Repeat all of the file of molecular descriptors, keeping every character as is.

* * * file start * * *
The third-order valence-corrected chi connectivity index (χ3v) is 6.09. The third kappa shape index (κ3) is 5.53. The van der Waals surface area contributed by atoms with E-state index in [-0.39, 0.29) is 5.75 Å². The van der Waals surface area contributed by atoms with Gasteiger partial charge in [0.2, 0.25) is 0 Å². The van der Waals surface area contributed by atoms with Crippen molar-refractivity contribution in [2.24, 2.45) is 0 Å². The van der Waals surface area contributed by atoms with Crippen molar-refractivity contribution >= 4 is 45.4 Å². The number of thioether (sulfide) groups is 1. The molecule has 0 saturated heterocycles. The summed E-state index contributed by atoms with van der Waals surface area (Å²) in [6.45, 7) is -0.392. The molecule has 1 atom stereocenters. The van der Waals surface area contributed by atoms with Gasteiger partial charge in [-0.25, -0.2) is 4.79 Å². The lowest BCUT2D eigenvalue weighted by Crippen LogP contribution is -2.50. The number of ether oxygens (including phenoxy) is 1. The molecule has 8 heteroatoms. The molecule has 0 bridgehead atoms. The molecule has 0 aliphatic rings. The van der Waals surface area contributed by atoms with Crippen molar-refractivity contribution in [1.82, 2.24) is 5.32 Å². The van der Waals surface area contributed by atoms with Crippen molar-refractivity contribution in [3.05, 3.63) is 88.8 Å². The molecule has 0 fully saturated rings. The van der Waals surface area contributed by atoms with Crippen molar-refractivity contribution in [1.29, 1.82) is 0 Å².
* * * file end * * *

The third-order valence-corrected chi connectivity index (χ3v) is 6.09. The third kappa shape index (κ3) is 5.53. The van der Waals surface area contributed by atoms with E-state index in [-0.39, 0.29) is 5.75 Å². The van der Waals surface area contributed by atoms with Gasteiger partial charge in [0.2, 0.25) is 0 Å². The van der Waals surface area contributed by atoms with Crippen molar-refractivity contribution in [2.24, 2.45) is 0 Å². The van der Waals surface area contributed by atoms with Crippen molar-refractivity contribution >= 4 is 45.4 Å². The number of thioether (sulfide) groups is 1. The molecule has 0 saturated heterocycles. The summed E-state index contributed by atoms with van der Waals surface area (Å²) in [6.45, 7) is -0.392. The molecule has 1 atom stereocenters. The van der Waals surface area contributed by atoms with Gasteiger partial charge in [-0.25, -0.2) is 4.79 Å². The lowest BCUT2D eigenvalue weighted by Crippen LogP contribution is -2.50. The number of ether oxygens (including phenoxy) is 1. The molecule has 8 heteroatoms. The molecule has 0 bridgehead atoms. The molecule has 0 aliphatic rings. The van der Waals surface area contributed by atoms with Crippen molar-refractivity contribution in [1.82, 2.24) is 5.32 Å². The van der Waals surface area contributed by atoms with Crippen molar-refractivity contribution in [3.05, 3.63) is 88.8 Å². The molecule has 0 fully saturated rings. The van der Waals surface area contributed by atoms with Crippen molar-refractivity contribution in [1.29, 1.82) is 0 Å².